The Center for Urban & Regional Studies is pleased to announce that Dr. Torin Monahan from the Department of Communication Studies is our Scholar-in-Residence for 2014-15. Dr. Monahan will use this opportunity to develop a research proposal on smart cities, big data, and surveillance.
Dr. Monahan’s project will investigate the implications of big data and surveillance in the development of “smart cities” in the U.S., Canada, and U.K. From an urban managerial perspective, the term smart city connotes the systematic generation and capture of data for purposes of rational and sustainable management of cities. Smart cities entail the integration of extensive information management tools to oversee complex urban systems and the myriad flows within them. They typically draw upon distributed sensor networks, video surveillance, and predictive analytics to monitor dynamic relationships between everything from traffic, to sewage, to electricity usage. The intensive management of flows includes the monitoring of people as well, whether directly or indirectly. Thus, this orientation to cities necessitates forms of governance and surveillance, which deserve systematic study and analysis. Continue reading
This report examines poverty, unemployment, and per capita income at the U.S. Census tract level in North Carolina, updating a 2005 report. This deeper dive into the state’s most distressed areas using tract-level data reveals pockets of extreme distress in the state’s urban areas. Despite the prosperity of their surrounding communities, these urban tracts are even more distressed than their counterparts in rural counties.
Among the report’s findings:
- 65 percent (106 of 162) of the state’s severely distressed census tracts are located in urban areas.
- 20 of the 25 most distressed tracts in North Carolina are urban.
- Per capita income in urban distressed tracts is $1,300 lower than in rural distressed tracts.
- While urban counties have lower rates of poverty overall, urban distressed tracts experience poverty at a rate that is 10 percent greater than rural distressed tracts.
How do North Carolina’s urban and rural distressed areas compare? Find out in our May 2014 newsletter. Also learn about the impacts of wetland restoration on land values and meet our newest Scholar-in-Residence! Read it here!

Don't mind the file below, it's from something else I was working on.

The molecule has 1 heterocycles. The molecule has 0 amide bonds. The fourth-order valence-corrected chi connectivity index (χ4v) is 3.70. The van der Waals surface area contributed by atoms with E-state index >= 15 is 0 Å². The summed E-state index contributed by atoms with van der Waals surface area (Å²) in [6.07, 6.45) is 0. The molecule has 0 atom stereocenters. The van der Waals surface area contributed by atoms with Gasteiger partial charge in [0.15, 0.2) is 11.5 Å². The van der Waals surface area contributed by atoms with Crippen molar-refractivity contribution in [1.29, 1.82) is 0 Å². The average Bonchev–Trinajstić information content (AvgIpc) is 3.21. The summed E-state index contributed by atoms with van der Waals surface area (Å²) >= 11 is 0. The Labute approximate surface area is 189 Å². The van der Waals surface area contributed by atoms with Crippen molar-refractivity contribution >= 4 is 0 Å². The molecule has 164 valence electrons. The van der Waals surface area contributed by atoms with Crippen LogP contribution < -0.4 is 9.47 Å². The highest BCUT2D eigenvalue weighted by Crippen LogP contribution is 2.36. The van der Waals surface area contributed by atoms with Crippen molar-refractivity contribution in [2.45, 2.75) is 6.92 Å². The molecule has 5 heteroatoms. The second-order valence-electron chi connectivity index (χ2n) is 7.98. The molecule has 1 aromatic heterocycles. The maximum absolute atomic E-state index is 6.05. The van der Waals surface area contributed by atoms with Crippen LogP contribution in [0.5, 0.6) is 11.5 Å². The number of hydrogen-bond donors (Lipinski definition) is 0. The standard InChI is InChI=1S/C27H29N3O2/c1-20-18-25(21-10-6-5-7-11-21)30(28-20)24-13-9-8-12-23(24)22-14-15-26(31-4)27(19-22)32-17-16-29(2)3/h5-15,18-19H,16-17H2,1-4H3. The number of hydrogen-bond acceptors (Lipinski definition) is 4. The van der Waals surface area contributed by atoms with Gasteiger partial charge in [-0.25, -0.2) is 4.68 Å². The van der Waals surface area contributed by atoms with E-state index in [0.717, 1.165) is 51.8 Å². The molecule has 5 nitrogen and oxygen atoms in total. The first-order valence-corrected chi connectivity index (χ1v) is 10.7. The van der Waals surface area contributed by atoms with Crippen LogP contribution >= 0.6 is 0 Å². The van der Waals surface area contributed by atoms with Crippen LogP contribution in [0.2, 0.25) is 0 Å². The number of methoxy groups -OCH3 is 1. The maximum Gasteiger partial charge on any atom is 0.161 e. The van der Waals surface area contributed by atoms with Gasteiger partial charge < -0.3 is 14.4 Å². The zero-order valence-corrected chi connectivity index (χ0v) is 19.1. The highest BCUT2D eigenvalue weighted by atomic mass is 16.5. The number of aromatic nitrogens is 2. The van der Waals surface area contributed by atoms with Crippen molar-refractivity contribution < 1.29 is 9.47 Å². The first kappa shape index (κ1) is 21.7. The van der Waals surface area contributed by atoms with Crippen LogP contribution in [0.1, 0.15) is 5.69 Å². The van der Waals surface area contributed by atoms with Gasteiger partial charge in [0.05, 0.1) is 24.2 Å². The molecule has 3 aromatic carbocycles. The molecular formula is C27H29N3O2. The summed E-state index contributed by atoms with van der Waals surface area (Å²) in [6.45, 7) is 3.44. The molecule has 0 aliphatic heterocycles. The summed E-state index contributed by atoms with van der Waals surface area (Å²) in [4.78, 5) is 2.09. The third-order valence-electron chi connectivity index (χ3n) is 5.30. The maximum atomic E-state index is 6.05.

With support from the Dean’s Office, College of Arts & Sciences and the Provost’s Office, the Program on Chinese Cities is pleased to solicit applications for its China Urbanization Research Proposal Competition. The Program on Chinese Cities Research Proposal Competition is designed to encourage faculty members at the University of North Carolina at Chapel Hill to conduct research on Chinese cities. This competitive program provides $20,000 for a course buy-out (plus benefits) to enable a faculty member to develop a large research proposal focusing on an issue relevant to urbanization in China. Alternatively, the $20,000 could also be used to fund travel, summer salary, student research support, purchasing data, or other expenses related to completing a pilot study and developing a grant proposal. If faculty members are interested in establishing a partnership with scholars in China in pursuing the grant proposal, PCC will be able to assist. Continue reading
Is mortgage risk related to energy efficiency? Find out in our February 2014 newsletter. Also learn about the increase in housing cost burden for NC cities in recent years, and read about the Charlotte Housing Authority’s Moving Forward program. Read it here!
Join us for a talk by Professor Sherrie Tucker of the University of Kansas. Dr. Tucker will argue that a focus on women in New Orleans jazz provides a powerful counter-narrative with profound implications for what we can know about jazz history.
Over 1.2 million households in North Carolina pay an excessive portion of their income for housing according to recent Census Bureau figures. The U.S. Department of Housing and Urban Development considers households to be burdened if they spend more than 30 percent of their income on housing costs. Thirty-five percent of households in North Carolina and nearly 38 percent nationwide are burdened by housing costs.
Can compact growth decrease auto emissions? Can a desert be used as productive farmland? Find out the answers to these questions as more in our January 2014 newsletter! Read it here!
Scientists and policy makers have examined the usefulness of vehicle technologies, alternative energy sources, and regulatory mechanisms to control automobile emissions. However, changing the patterns of future land development may be a promising complementary strategy often overlooked outside of planning circles. Existing evidence suggests that building more compactly, with harmonious land uses and with infrastructure to support transit, pedestrian, and bicycle modes of travel, may assist in decreasing harmful tailpipe emissions and mitigating global warming. Continue reading
The U.S. Department of Housing and Community Development created the Moving to Work demonstration program to explore new ways of providing affordable housing to low- and moderate-income households. The program allows selected housing authorities, including the Charlotte Housing Authority (CHA), the flexibility to design and test innovative approaches to providing low-income families with decent, affordable housing.
As a demonstration program, it is important to assess the extent to which the CHA’s Moving Forward program is furthering the Moving to Work objectives, and to identify the facilitators and barriers to program implementation.
How well are Charlotte’s programs and initiatives working? Read our Moving Forward Interim Report (November 2013). Continue reading